On March 15th 2019 1.6 million school children took to the streets to demand climate action. It was an unprecedented moment in the history of climate change activism; building on decades of awareness raising and fighting climate change.
Across the globe, action on climate change is accelerating at a tremendous pace; from Extinction Rebellion’s week long blockade of London, to calls for the Green New Deal ricocheting across the globe from the US to Spain. From the increasing number of towns and countries declaring a climate emergency to the tremendous successes of the divestment movement in withdrawing the social license of the fossil fuel industry.
Suddenly, everyone is talking climate; it’s a change that has been a long time coming and we are still just in time to make a difference. But to make that difference, every single one of us needs to get on board in whatever way we can.
We are already seeing unprecedented climate impacts unfold in different parts of the world. This past weekend Africa was hit with a second cyclone in just over a months period since Cyclone Idai made landfall. Cyclone Kenneth made landfall in the north of Mozambique, where there is no previous record of hurricane-force systems ever hitting the region so far north before.
These unfolding tragedies point to the bigger crisis that humanity is faced with.
In October 2018 a report from the Intergovernmental Panel on Climate Change (IPCC) laid bare the undeniable truth. That we need to take urgent and rapid steps to keep to a 1.5 degree temperature rise. This report could arguably be seen as the catalyst for this current “climate moment” reflecting a new level of urgency.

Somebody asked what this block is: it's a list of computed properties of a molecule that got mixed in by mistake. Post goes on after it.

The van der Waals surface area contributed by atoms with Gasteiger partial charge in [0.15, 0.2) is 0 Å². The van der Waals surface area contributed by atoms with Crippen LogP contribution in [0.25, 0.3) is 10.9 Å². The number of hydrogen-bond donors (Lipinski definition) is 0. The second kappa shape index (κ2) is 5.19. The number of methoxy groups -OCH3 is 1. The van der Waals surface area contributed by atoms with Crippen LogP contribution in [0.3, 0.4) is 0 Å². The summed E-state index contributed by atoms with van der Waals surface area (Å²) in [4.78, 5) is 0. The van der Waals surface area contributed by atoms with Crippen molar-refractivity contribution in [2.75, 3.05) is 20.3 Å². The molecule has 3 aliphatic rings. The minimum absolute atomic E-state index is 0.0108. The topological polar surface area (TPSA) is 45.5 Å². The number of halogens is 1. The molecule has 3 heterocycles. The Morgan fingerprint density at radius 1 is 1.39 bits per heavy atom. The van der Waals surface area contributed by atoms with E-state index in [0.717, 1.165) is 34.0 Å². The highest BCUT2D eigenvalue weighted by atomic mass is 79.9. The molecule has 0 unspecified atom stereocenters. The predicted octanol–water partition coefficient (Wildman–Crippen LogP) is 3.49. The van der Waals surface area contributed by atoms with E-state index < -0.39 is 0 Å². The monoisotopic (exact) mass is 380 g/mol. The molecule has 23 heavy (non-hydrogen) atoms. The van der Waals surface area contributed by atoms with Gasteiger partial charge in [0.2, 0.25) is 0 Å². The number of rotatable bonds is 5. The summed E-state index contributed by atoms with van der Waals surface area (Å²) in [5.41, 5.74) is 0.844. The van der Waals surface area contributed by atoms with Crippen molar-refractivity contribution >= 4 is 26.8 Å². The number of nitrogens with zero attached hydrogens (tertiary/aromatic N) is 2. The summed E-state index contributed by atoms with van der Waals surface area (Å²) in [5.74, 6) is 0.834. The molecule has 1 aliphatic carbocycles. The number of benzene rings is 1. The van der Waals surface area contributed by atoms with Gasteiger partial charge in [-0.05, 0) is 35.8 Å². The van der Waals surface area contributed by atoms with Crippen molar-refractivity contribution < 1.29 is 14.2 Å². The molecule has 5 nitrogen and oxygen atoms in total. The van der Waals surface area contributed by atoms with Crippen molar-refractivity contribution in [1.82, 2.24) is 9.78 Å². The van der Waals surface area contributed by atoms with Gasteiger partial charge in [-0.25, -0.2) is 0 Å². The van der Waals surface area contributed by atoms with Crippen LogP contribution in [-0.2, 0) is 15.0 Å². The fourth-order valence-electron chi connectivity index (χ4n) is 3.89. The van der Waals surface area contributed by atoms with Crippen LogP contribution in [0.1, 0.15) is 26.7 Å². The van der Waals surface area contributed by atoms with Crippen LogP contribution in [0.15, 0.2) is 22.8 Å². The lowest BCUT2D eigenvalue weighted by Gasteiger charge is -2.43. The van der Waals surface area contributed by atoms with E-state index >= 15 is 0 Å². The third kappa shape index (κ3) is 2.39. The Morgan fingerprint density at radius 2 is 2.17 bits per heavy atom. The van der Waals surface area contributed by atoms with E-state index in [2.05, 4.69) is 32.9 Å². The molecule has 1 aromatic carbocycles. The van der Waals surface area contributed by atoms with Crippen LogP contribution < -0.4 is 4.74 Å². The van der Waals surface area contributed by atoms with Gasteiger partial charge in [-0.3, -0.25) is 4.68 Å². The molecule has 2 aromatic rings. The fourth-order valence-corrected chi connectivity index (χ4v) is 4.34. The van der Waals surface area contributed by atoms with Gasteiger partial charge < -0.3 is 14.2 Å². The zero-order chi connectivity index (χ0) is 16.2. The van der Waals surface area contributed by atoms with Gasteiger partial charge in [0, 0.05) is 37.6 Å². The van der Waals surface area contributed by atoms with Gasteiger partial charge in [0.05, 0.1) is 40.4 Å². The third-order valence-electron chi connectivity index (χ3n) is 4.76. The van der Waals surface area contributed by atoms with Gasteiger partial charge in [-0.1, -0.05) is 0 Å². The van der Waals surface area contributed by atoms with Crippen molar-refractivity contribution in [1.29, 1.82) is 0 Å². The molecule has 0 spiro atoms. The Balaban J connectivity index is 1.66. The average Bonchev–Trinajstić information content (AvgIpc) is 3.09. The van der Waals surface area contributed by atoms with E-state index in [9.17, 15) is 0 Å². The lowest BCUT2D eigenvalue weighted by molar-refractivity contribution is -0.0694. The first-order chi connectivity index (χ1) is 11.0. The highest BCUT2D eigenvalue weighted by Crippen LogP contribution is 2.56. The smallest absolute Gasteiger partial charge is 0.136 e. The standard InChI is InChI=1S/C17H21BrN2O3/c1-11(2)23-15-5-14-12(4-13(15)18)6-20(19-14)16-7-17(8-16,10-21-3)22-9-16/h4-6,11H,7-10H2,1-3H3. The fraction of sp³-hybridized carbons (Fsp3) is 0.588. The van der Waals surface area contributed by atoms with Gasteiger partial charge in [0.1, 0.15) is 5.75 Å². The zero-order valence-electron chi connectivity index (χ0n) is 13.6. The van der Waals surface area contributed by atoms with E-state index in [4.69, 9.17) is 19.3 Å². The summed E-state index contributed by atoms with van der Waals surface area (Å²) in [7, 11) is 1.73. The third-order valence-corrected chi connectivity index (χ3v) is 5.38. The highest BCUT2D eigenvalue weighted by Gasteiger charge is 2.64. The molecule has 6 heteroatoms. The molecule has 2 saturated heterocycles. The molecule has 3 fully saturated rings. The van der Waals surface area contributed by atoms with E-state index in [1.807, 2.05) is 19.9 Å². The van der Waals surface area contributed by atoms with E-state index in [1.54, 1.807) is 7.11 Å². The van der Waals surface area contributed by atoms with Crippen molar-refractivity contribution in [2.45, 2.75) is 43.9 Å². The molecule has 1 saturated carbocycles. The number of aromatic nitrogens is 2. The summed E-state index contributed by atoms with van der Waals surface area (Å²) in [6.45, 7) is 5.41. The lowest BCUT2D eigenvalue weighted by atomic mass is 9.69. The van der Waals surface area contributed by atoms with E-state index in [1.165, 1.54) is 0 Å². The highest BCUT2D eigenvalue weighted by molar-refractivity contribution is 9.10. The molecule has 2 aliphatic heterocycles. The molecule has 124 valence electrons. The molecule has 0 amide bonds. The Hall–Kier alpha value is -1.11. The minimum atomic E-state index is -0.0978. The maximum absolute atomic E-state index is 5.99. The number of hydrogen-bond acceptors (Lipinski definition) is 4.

Limiting warming to 1.5 degrees Celsius above pre-industrial levels will mean “rapid and far-reaching” transitions in energy sources, infrastructure, industry, and transportation. It means cutting carbon emissions by 45% from 2010 levels in the next decade or so.
If that doesn’t happen, dry regions would be much more likely to experience severe drought, and areas prone to heat waves or intense hurricanes would get more of those disasters, too. Most coral reefs would die, and melting Arctic ice would cause sea levels to rise dramatically. These changes could trigger huge migrations of people and mass extinctions of animals.
Much of the recent push to do something about the climate problem has been spearheaded by young people who will shoulder the burden of a warming planet in the future. They are leading the movement towards a long overdue intersectional future.
Their passion and determination is awe inspiring, but it is not only up to them to make the changes we need. This is an emergency and it’s one that we all need to engage with. While we may not see eye-to-eye with all the methods and messages that an organisation or group may choose to use, we are all learning how to work together for the best possible outcomes.
Right now our collective futures depends on us being able to seize this moment and work together to pushback against the fossil fuel industry fuelling the climate crisis and for long lasting and meaningful change.
350.org like the school strikers, Extinction Rebellion and our many other partners, organisations and supporters across the globe are ramping up action on climate change. Over the coming months across the globe, there will be strikes, walkouts, demonstrations, events and action camps. Sign up to find out more about the latest developments, get involved with 350.org to keep the pressure on.